April 24, 2006
Historically, the worst outcomes for stocks have typically emerged when valuations were rich and there were well-defined upward pressures on interest rates and other yields. The tendency for bad outcomes to be born of such conditions is so established that our investment discipline virtually demands that we hedge when they are present.
At the same time, the elements just mentioned virtually assure that a defensive position will look ridiculous for some amount of time. Specifically, rich valuations imply that the market will typically have done well in recent months or years, and that it will probably still be establishing marginal new highs (until, of course, it doesn't). Likewise, upward pressures on interest rates and other yields typically imply concurrent economic strength and strong consumer confidence. So at the most compelling times to hedge risk, the market will be achieving fresh highs and the economy will appear strong. Hedging under those conditions is often accompanied by foregone short-term gains that are made irrelevant by subsequent market weakness.
Conversely, the best outcomes for stocks have typically been born of depressed valuations and well-defined downward pressures on interest rates and other yields. This combination typically emerges after stocks have done terribly in recent months or years, and are still probably establishing fresh lows, while the economy appears unusually weak and consumer confidence is plunging. Aggressive investment under those conditions is often accompanied by disappointing short-term losses that are made irrelevant by subsequent market strength.
The upshot is that the points where defensive or aggressive investment positions are most effective are also typically the points where one will, at least briefly, look like an idiot for taking them.
Over the long-term, the market's tendency to reward appropriate risks and punish inappropriate ones has worked out well enough that I'm comfortable being occasionally considered out of touch with "obvious" trends and popular wisdom. It's performance and risk management over the complete market cycle that matters. Everything else is entertainment.
Not surprisingly then, for the better part of the past 6 years, the following bit has been part of our Fund information page:
"It is important for shareholders to understand that we place a rigid emphasis on disciplined strategy. We believe that the key to superior long-term returns is to take investment opportunities when the evidence suggests high return/risk tradeoffs on average, and to avoid situations when the evidence suggests low return/risk tradeoffs on average ... we do not try to 'time' specific market advances and declines, or alter our position based solely on adverse short-term movements."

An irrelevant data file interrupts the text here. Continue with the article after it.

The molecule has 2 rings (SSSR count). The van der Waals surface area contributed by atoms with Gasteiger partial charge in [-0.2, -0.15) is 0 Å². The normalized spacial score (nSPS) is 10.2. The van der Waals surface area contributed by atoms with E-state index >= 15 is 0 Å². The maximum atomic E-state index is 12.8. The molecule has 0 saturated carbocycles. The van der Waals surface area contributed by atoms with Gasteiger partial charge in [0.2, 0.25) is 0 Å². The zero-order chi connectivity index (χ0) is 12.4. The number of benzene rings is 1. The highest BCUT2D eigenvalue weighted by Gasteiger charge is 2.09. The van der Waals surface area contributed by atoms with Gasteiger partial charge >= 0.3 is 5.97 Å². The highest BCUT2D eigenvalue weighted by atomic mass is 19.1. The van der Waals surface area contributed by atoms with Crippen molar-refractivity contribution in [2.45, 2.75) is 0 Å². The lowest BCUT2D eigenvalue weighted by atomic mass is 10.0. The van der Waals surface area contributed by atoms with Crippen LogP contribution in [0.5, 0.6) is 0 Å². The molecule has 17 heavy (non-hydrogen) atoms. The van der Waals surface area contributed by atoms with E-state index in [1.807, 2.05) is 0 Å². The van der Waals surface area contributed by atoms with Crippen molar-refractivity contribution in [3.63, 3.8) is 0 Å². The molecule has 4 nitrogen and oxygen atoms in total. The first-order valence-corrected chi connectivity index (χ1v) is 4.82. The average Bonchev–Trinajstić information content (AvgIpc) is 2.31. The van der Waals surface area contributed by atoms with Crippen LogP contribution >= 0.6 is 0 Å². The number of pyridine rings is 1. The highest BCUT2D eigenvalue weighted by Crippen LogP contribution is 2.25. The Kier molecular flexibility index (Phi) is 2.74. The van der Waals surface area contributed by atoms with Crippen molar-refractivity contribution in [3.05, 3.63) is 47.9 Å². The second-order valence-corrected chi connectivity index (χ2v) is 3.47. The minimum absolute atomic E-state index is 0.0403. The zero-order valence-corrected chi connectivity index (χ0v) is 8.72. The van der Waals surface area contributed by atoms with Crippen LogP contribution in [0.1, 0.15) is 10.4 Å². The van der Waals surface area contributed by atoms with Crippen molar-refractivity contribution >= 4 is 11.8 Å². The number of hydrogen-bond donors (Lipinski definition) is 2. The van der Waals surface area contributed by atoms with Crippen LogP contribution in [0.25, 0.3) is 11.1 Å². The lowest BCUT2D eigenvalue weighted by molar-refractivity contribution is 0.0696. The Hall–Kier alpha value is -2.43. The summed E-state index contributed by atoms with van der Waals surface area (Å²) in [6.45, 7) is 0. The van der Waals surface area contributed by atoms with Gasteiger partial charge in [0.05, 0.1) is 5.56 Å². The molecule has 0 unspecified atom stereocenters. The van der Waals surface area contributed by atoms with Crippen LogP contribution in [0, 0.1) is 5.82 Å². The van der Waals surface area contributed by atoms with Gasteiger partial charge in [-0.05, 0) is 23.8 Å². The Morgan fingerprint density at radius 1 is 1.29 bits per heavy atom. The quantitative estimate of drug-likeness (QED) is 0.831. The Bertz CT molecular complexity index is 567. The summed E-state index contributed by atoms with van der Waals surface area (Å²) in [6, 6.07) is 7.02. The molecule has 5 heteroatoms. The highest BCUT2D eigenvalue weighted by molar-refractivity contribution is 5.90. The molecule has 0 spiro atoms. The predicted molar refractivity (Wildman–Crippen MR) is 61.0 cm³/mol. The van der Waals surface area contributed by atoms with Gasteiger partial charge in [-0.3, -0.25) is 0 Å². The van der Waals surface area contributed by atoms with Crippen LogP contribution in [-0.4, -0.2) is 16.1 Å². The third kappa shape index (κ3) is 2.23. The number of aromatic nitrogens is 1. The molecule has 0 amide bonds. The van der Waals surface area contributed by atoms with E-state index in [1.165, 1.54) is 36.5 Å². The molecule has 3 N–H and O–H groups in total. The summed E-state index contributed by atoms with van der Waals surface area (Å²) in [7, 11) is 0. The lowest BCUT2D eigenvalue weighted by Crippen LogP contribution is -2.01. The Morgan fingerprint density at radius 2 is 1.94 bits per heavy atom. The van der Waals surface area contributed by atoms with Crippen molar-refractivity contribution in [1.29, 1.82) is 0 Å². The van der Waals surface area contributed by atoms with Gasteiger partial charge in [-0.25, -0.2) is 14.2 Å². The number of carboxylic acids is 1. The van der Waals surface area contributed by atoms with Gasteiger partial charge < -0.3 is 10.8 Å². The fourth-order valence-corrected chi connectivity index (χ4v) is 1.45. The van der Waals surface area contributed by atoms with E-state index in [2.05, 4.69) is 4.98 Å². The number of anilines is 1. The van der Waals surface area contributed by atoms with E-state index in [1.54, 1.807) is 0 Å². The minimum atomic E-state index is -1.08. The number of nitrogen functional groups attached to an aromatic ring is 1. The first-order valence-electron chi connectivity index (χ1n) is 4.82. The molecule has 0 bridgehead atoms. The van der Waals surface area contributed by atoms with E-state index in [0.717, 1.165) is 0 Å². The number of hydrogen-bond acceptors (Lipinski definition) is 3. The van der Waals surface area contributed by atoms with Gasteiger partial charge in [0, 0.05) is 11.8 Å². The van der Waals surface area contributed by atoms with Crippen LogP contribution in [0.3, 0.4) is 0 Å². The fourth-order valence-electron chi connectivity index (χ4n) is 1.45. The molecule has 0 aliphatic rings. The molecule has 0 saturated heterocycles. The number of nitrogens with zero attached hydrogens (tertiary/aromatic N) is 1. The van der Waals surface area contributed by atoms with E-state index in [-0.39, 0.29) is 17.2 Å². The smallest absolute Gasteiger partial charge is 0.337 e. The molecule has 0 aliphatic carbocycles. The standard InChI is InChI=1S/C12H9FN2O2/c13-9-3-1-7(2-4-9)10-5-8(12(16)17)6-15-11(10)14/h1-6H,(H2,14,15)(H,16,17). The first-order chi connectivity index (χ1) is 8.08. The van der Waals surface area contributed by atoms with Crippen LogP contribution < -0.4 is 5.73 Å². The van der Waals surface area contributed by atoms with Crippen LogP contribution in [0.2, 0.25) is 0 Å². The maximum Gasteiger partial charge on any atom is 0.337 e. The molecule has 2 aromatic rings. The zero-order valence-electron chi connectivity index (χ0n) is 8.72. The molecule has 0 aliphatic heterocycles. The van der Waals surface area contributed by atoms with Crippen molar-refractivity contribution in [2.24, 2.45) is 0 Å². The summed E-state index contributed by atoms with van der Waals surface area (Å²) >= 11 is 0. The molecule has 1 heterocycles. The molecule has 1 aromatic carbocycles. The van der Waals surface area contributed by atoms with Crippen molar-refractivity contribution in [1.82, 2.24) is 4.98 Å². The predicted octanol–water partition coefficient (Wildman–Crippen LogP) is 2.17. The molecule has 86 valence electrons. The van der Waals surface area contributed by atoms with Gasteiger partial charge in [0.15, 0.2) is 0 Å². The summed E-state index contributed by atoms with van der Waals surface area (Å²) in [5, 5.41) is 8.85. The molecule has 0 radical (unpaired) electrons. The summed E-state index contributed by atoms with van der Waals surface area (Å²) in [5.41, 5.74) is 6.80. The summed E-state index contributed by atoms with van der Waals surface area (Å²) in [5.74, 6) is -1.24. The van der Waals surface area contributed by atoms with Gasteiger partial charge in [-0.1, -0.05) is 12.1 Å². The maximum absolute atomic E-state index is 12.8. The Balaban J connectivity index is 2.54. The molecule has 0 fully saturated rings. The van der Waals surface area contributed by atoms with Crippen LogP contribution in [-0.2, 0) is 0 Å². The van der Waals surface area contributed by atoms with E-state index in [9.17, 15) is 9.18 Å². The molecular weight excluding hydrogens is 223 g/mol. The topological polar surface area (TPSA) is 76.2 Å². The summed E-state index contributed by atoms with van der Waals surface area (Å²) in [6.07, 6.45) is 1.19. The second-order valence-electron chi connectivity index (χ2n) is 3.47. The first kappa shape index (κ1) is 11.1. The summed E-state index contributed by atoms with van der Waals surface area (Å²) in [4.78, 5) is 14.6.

I'll start this section by emphasizing that it is not the nature of our investment approach to make short-term forecasts, and no short-term forecasts are intended here. We don't rely on specific predictions, but on the law of large numbers. Just like you can't predict the flip of a coin, but expect that after many, many flips your average will be about 50% heads, we take investment positions, again and again, based on the average return/risk profiles we've observed in any given Market Climate. We can't predict the specific outcome for any specific period. We just expect that risk-taking will be rewarded better, on average, in some Climates than in others.
I've noted before that a fully hedged investment position earns implied interest (generally somewhere between the 3-month Treasury bill yield and the broker call rate - currently just over 5% annualized), so that hedging will typically increase investment returns in periods when the market's total return falls short of risk-free interest rates, even if the market's total return is positive.
On that note, investors should recognize that since the 1960's, when the 10-year Treasury yield, the 3-month Treasury bill yield, and the Consumer Confidence index have all been rising (say, above their levels of 6 months earlier), the S&P 500 has followed by underperforming risk-free T-bill yields by -5.13% annualized, on average.
But it gets worse.
If we look at periods since 1975 when the Philadelphia Gold & Silver Index (XAU) was also above its level of 6 months earlier, it turns out that the S&P 500 has followed with annualized losses of -12.37% on an absolute basis (nearly a -20% shortfall versus risk-free Treasury bill yields). All four conditions are true today.